Noise-induced hearing loss

Noise levels above a certain threshold and duration lead to first reversible and subsequently permanent injury to the cochlear hair cells. Duration of the noise exposure is important as well as absolute volume. Continued exposure to sounds above 85 dB in volume is likely to lead to damage. Initially there is a reversible hearing loss on short exposure to noise, known as temporary threshold shift, on prolonged, repeated exposure, this will become irreversible. The outer hair cells of the cochlea are characteristically damaged. There may be a genetic predisposition to NIHL and older people are more likely to be affected.
The hair cells most affected are in the area of the cochlea which deals with sound in the frequencies 3-6KHz. This gives the characteristic 4Khz notch in the audiogram that is pathognomonic of NIHL.
Industrial noise related deafness has been much better recognised and ear defenders are compulsory in noisy areas of factories but twenty to thirty years ago, workers were often exposed to quite high volumes without protection. Groups most affected include: * miners * factory workers, especially printing and sheet metal * armed forces, especially artillery and tanks * construction site workers - road drills etc.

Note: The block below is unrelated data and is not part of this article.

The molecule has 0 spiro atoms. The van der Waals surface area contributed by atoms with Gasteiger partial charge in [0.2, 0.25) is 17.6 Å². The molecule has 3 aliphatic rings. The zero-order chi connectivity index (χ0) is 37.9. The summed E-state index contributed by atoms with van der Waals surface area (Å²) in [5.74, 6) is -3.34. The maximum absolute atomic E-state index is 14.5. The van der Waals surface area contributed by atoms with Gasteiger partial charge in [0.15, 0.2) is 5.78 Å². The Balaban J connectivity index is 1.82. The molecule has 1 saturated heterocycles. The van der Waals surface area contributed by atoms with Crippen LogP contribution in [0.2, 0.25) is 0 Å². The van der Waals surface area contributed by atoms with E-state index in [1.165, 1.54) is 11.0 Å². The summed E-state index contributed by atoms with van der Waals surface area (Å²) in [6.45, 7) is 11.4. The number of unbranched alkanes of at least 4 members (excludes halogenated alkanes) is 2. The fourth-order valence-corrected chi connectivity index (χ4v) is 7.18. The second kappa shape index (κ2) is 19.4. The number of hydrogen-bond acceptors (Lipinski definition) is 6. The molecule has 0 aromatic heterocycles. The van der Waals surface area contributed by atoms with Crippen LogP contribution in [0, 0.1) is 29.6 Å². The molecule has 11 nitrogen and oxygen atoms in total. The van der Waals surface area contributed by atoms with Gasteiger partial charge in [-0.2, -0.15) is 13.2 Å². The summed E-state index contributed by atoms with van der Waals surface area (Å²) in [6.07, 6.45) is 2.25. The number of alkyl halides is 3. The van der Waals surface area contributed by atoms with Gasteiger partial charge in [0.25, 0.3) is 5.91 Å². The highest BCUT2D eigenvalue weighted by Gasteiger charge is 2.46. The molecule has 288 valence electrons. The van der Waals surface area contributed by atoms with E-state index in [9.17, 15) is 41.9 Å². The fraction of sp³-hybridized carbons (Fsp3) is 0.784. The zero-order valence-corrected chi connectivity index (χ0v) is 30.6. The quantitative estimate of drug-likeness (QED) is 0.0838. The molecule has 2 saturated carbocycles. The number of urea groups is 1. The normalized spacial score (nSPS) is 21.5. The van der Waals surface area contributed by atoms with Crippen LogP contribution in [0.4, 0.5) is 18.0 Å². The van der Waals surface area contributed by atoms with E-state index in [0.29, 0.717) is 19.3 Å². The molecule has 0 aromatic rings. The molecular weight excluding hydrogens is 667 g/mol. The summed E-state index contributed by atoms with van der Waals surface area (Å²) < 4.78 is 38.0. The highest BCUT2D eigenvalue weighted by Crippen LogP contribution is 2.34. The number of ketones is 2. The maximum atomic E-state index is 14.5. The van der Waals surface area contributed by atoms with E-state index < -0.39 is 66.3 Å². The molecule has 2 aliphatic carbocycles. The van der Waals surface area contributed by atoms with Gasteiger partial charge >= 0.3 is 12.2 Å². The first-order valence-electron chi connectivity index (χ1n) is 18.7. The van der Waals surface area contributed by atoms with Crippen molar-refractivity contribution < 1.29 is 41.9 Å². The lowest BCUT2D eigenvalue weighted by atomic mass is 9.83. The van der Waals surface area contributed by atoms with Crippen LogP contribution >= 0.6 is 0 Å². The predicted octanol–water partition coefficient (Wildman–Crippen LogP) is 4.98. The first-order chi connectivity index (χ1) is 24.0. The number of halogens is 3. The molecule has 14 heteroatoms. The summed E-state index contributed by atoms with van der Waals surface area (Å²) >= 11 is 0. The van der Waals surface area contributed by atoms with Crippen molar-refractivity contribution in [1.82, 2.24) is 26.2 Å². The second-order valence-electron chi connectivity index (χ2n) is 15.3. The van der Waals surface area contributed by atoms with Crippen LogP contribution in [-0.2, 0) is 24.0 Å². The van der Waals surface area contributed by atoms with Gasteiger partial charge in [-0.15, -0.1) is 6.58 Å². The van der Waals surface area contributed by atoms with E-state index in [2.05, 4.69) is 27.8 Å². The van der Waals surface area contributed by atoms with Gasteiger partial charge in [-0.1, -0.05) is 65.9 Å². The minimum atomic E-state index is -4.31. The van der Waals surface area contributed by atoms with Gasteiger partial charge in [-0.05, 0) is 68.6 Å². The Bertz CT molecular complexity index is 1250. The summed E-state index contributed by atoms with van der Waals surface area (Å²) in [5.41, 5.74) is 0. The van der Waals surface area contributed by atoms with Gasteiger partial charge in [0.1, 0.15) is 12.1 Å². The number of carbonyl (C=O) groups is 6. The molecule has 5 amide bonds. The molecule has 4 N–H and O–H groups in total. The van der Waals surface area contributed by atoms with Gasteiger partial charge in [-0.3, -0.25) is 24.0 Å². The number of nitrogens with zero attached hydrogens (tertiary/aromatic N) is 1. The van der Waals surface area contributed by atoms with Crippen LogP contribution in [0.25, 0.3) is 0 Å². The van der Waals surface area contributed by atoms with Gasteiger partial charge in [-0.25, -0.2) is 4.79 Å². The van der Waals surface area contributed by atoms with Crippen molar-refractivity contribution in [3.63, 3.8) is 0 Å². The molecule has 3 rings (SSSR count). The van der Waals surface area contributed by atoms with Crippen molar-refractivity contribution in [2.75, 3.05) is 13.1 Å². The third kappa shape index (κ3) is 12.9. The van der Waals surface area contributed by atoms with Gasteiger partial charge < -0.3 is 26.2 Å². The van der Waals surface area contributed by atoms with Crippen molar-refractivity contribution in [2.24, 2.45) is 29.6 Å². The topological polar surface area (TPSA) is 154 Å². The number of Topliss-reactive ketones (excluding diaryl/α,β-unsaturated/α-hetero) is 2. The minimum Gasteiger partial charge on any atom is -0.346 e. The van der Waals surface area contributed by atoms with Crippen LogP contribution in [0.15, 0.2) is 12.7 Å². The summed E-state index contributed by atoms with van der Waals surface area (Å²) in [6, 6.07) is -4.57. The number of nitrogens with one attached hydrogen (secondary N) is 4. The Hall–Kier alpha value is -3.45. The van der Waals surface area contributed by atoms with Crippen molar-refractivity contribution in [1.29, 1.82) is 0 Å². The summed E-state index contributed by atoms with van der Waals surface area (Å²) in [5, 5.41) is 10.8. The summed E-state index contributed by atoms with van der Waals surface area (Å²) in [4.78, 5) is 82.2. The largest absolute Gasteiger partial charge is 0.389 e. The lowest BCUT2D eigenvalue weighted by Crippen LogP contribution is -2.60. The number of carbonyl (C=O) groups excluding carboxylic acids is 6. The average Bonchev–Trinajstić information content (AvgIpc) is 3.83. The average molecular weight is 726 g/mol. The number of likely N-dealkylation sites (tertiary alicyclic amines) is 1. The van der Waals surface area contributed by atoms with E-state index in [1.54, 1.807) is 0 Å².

The growing popularity of portable music players and other items that attach directly to the ears - including cell phones - is contributing to hearing loss in younger people. Hearing specialists are seeing more people in their 30s and 40s - many of them among the first Walkman users - who suffer from pronounced tinnitus, an internal ringing or even the sound of whooshing or buzzing in the ears. Usually, however, they have lost the ability to hear higher frequencies, evidenced at times by mild ear-ringing or trouble following conversations in noisy situations.

A survey published in 2005 by Australia's National Acoustic Laboratories found, for instance, that about 25 percent of people using portable stereos had daily noise exposures high enough to cause hearing damage. Research by Britain's Royal National Institute for Deaf People determined that young people, ages 18 to 24, were more likely than other adults to exceed safe listening limits.

(G) Very specific problems